How do you know whether your website works as intended? That it both attracts visitors and converts them to leads and customers? Metrics play a crucial part in any digital marketing efforts, and your website is no exception.
Of course, measuring your success is only possible if you know what to measure. Tools like Google Analytics give you plenty of numbers to analyse, but knowing what to focus in is necessary to most accurately determine the success of your website.
1) Total Unique Visits
This one is obvious. Your total visitor numbers give you a great idea of how successfully your website attracts your target audience. Looking at visitors over time allows you to understand the growth of your influence, while adding the sources to your reports helps you understand which of your marketing efforts is most successful.
For this metric, it's important to distinguish between total visitors and total unique visitors. The former does not account for visitors who may come back at a later time, compounding exposure based on visits rather than where the visits come from. Unique visitors, on the other hand, give you a better idea at the number of people who have seen your site.
2) Average Time on Page
While visitor numbers indicate the success of your efforts to get visitors to your website, this metric allows insight into the effectiveness of the site itself. An interesting website will naturally have a longer average time on page than one that does not engage visitors.
Average time on page also enables you to determine the consistency of your brand messaging. If your website does not hold the promise that your ads, emails, or social media efforts put forth, visitors will find out quickly and leave your site. A consistent message, on the other hand, results in longer attention spans and more time spent on your site.
3) Bounce Rates
Your bounce rate is the percentage of visitors who leave your website having viewed only a single page. In other words, they were not interested enough to go any deeper into your website for additional information.
High bounce rates can indicate a number of issues. For example, you may not offer a clear 'next step' or or call to action that your visitors can follow. A lack of consistency, as mentioned above, can also play into this metric. Measuring bounce rates for both your entire website and individual pages can help improve the problem areas over time.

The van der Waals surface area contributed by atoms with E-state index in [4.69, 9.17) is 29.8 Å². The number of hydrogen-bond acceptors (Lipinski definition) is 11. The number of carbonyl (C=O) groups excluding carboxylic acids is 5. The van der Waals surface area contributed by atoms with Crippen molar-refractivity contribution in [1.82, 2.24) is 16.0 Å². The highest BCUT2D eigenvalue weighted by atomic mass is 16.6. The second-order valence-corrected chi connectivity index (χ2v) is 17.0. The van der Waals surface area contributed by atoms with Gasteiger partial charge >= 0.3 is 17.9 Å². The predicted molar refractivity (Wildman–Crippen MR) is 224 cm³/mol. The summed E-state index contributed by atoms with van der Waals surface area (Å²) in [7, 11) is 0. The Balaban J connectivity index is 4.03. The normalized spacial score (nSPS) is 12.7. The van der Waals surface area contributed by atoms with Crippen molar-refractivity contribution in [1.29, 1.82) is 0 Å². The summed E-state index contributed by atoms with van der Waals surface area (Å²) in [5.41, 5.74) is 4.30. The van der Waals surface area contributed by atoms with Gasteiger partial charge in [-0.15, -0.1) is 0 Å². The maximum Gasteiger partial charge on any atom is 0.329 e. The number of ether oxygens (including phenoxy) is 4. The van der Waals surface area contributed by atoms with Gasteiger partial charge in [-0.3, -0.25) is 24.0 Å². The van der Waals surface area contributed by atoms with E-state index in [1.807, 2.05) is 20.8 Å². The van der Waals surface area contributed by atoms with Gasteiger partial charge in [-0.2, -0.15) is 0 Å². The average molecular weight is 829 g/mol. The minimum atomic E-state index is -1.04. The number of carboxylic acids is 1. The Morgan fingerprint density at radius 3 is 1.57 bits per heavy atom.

4) Average Page Load Times
Another reasons your visitors may 'bounce' is the time it takes to load your page on average. Studies show that websites which take longer to load increase bounce rates and decrease conversions significantly. Especially visitors on mobile devices expect your website to load quickly, and if they have to wait, they'll leave without investigating further.
Load speed can depend on a number of factors, such as the images on your page and the reliability of your web hosting server. When the speed drops, investigate to find the issue and fix it as soon as possible.
5) Conversion Rates
Finally, tracking conversion rates can help you better understand the full marketing cycle for your brand. Visitors are great, but if none of them turn into customers, your website does little to help grow your business.
In addition, you can tie your conversions to the sources of your web visitors to better understand which of your marketing efforts have been most successful for your bottom line. Then, you can use that information to market more strategically based on conversions, not just brand reach.
Of course, a number of other metrics are important to measure both the technical and the marketing performance of your website. But the above five get you started in using your website more strategically to help grow your business and brand. For more information on how to track them, as well as building a website optimised to perform well in each of them, contact us.